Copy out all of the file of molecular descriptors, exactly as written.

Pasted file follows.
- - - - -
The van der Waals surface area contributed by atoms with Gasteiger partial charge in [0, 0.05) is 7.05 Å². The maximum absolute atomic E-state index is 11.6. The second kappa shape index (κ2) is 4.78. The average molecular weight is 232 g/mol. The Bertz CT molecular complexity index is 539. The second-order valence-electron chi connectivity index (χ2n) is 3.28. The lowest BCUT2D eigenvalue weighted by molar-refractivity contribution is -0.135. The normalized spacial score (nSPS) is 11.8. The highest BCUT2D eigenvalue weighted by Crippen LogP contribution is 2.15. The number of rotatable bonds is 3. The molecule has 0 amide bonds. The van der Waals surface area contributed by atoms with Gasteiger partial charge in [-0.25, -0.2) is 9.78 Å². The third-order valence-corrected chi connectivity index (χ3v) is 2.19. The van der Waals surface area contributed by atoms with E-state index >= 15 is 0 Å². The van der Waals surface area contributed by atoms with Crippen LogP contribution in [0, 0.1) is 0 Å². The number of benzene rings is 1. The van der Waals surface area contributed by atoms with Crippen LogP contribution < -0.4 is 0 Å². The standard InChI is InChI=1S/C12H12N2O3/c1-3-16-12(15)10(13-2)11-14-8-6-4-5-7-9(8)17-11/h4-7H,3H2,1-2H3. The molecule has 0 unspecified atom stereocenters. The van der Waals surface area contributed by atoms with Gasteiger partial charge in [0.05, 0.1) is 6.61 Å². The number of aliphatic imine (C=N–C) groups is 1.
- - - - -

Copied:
The van der Waals surface area contributed by atoms with Gasteiger partial charge in [0, 0.05) is 7.05 Å². The maximum absolute atomic E-state index is 11.6. The second kappa shape index (κ2) is 4.78. The average molecular weight is 232 g/mol. The Bertz CT molecular complexity index is 539. The second-order valence-electron chi connectivity index (χ2n) is 3.28. The lowest BCUT2D eigenvalue weighted by molar-refractivity contribution is -0.135. The normalized spacial score (nSPS) is 11.8. The highest BCUT2D eigenvalue weighted by Crippen LogP contribution is 2.15. The number of rotatable bonds is 3. The molecule has 0 amide bonds. The van der Waals surface area contributed by atoms with Gasteiger partial charge in [-0.25, -0.2) is 9.78 Å². The third-order valence-corrected chi connectivity index (χ3v) is 2.19. The van der Waals surface area contributed by atoms with E-state index >= 15 is 0 Å². The van der Waals surface area contributed by atoms with Crippen LogP contribution in [0, 0.1) is 0 Å². The number of benzene rings is 1. The van der Waals surface area contributed by atoms with Crippen LogP contribution < -0.4 is 0 Å². The standard InChI is InChI=1S/C12H12N2O3/c1-3-16-12(15)10(13-2)11-14-8-6-4-5-7-9(8)17-11/h4-7H,3H2,1-2H3. The molecule has 0 unspecified atom stereocenters. The van der Waals surface area contributed by atoms with Gasteiger partial charge in [0.05, 0.1) is 6.61 Å². The number of aliphatic imine (C=N–C) groups is 1.